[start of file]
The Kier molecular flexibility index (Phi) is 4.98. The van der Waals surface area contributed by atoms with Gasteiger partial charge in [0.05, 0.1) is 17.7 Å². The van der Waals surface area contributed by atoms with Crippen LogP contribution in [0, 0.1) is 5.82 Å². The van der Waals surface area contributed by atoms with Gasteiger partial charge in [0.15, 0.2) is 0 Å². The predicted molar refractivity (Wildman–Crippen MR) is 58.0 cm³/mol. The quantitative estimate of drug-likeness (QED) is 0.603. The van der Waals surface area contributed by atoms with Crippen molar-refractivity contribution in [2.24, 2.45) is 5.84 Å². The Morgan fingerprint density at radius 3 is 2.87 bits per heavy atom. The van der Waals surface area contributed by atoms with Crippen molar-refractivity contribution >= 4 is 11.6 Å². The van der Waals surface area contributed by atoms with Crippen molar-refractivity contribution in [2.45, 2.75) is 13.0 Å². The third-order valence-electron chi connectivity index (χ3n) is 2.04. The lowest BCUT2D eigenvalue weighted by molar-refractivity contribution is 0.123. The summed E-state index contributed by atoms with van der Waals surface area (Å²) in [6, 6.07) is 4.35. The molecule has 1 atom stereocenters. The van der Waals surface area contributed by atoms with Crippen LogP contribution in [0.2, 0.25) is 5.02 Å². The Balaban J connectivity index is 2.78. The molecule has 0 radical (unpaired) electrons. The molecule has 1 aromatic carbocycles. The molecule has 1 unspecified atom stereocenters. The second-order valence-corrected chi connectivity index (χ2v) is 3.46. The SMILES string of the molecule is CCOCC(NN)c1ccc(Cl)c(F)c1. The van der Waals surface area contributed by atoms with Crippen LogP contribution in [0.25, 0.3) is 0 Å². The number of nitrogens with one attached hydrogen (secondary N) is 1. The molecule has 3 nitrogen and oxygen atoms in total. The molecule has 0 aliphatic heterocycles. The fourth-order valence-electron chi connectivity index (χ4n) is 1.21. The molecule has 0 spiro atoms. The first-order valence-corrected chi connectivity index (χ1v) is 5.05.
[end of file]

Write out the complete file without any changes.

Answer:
The Kier molecular flexibility index (Phi) is 4.98. The van der Waals surface area contributed by atoms with Gasteiger partial charge in [0.05, 0.1) is 17.7 Å². The van der Waals surface area contributed by atoms with Crippen LogP contribution in [0, 0.1) is 5.82 Å². The van der Waals surface area contributed by atoms with Gasteiger partial charge in [0.15, 0.2) is 0 Å². The predicted molar refractivity (Wildman–Crippen MR) is 58.0 cm³/mol. The quantitative estimate of drug-likeness (QED) is 0.603. The van der Waals surface area contributed by atoms with Crippen molar-refractivity contribution in [2.24, 2.45) is 5.84 Å². The Morgan fingerprint density at radius 3 is 2.87 bits per heavy atom. The van der Waals surface area contributed by atoms with Crippen molar-refractivity contribution >= 4 is 11.6 Å². The van der Waals surface area contributed by atoms with Crippen molar-refractivity contribution in [2.45, 2.75) is 13.0 Å². The third-order valence-electron chi connectivity index (χ3n) is 2.04. The lowest BCUT2D eigenvalue weighted by molar-refractivity contribution is 0.123. The summed E-state index contributed by atoms with van der Waals surface area (Å²) in [6, 6.07) is 4.35. The molecule has 1 atom stereocenters. The van der Waals surface area contributed by atoms with Crippen LogP contribution in [0.2, 0.25) is 5.02 Å². The Balaban J connectivity index is 2.78. The molecule has 0 radical (unpaired) electrons. The molecule has 1 aromatic carbocycles. The molecule has 1 unspecified atom stereocenters. The second-order valence-corrected chi connectivity index (χ2v) is 3.46. The SMILES string of the molecule is CCOCC(NN)c1ccc(Cl)c(F)c1. The van der Waals surface area contributed by atoms with Crippen LogP contribution in [0.25, 0.3) is 0 Å². The number of nitrogens with one attached hydrogen (secondary N) is 1. The molecule has 3 nitrogen and oxygen atoms in total. The molecule has 0 aliphatic heterocycles. The fourth-order valence-electron chi connectivity index (χ4n) is 1.21. The molecule has 0 spiro atoms. The first-order valence-corrected chi connectivity index (χ1v) is 5.05.